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1 April 2011 The Island Syndrome in Coastal Wetland Ecosystems: Convergent Evolution of Large Bills in Mangrove Passerines
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Abstract

Passerine birds on islands tend to have larger bills than their mainland relatives. The morphological shift may be related to reduced interspecific and increased intraspecific competition. Emberizid sparrows in North American salt marshes also show consistently greater bill size. We tested the hypothesis that passerines restricted to mangrove forests, another continental system with low species diversity and high population densities, also have larger bills than their closest nontidal relatives. We found a consistent pantropical pattern of longer and deeper bills in passerine birds restricted to mangroves. These results indicate that disproportionately longer bills in relation to body size in passerines restricted to coastal saline habitats, just like those found on islands, seems to be a general ecological rule. The similar pattern in bill morphology suggests that ecological and evolutionary processes thought to occur only in island systems might also occur in some continental systems.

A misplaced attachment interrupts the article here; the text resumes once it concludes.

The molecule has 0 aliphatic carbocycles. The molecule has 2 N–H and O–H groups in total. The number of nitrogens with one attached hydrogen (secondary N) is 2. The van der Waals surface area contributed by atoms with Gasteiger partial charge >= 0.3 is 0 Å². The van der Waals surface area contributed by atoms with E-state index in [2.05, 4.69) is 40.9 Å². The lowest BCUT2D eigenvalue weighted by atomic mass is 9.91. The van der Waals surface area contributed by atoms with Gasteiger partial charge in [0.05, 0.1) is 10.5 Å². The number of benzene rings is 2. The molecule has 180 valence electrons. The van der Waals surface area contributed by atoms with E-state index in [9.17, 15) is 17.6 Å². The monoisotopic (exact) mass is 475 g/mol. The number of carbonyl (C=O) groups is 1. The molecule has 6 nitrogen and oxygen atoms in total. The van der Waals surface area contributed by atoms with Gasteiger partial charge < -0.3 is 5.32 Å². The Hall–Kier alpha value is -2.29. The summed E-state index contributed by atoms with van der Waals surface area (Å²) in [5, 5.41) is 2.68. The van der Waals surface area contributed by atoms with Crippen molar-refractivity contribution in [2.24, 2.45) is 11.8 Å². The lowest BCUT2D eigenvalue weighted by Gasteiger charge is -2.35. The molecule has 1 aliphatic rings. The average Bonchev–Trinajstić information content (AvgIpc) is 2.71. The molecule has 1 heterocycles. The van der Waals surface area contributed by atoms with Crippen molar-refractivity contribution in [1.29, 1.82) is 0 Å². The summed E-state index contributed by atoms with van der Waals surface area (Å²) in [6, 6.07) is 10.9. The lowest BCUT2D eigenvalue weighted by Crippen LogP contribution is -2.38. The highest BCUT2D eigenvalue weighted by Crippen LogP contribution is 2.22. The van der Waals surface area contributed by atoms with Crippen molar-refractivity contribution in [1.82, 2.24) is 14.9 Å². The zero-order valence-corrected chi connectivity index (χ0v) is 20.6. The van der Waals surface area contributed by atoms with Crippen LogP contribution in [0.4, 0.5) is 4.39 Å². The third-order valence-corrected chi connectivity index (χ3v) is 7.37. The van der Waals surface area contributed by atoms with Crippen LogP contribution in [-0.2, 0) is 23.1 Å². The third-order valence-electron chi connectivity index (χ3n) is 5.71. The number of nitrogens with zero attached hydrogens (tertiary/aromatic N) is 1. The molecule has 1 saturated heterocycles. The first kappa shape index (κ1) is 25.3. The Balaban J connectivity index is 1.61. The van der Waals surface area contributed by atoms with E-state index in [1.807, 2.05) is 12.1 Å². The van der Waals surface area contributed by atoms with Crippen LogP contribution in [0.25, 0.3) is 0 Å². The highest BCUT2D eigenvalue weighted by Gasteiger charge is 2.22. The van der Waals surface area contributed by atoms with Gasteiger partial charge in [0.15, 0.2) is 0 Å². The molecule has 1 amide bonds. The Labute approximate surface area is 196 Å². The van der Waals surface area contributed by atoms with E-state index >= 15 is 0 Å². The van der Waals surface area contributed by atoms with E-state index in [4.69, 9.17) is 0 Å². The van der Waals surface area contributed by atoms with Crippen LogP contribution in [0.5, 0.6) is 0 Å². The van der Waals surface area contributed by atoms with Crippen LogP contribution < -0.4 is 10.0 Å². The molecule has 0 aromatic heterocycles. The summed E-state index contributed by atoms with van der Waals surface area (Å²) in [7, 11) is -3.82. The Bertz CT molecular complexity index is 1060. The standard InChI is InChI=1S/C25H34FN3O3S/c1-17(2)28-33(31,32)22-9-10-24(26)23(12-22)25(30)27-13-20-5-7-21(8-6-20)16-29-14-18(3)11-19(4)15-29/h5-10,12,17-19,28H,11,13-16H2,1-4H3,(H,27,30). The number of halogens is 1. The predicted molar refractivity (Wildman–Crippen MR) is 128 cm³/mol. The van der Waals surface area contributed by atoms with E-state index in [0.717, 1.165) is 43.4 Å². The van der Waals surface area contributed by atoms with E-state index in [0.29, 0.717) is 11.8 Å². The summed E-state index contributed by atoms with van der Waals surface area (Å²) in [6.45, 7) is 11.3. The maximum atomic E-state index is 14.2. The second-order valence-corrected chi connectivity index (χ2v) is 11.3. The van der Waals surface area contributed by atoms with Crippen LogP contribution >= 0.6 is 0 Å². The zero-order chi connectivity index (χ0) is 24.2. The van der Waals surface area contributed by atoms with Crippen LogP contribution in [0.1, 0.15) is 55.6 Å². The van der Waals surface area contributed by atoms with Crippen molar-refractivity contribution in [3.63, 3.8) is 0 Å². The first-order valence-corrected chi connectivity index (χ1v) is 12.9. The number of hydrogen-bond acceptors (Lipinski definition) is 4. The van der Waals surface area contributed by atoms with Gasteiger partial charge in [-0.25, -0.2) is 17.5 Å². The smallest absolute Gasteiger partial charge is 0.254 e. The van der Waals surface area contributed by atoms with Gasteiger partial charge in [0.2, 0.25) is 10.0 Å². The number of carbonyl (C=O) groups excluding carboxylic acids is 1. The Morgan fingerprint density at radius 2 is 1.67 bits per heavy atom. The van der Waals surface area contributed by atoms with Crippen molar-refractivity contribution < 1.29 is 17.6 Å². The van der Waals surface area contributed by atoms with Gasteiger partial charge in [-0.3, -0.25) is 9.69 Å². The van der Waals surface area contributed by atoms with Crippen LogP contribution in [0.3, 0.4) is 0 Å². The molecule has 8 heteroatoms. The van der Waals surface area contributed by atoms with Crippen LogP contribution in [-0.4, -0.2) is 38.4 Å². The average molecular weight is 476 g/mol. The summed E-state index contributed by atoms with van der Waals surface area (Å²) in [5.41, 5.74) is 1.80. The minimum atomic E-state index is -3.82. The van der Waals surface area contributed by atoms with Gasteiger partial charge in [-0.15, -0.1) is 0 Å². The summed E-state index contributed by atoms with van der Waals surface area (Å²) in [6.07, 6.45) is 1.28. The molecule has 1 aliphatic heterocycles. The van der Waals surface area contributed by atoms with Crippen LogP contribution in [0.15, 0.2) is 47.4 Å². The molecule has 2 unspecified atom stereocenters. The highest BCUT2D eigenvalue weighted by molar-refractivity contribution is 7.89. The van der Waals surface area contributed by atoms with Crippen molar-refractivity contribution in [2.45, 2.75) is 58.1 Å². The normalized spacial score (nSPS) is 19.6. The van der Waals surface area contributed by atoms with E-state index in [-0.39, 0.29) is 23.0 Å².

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David Luther and Russell Greenberg "The Island Syndrome in Coastal Wetland Ecosystems: Convergent Evolution of Large Bills in Mangrove Passerines," The Auk 128(2), 201-204, (1 April 2011). https://doi.org/10.1525/auk.2011.10262
Received: 16 November 2010; Accepted: 1 January 2011; Published: 1 April 2011
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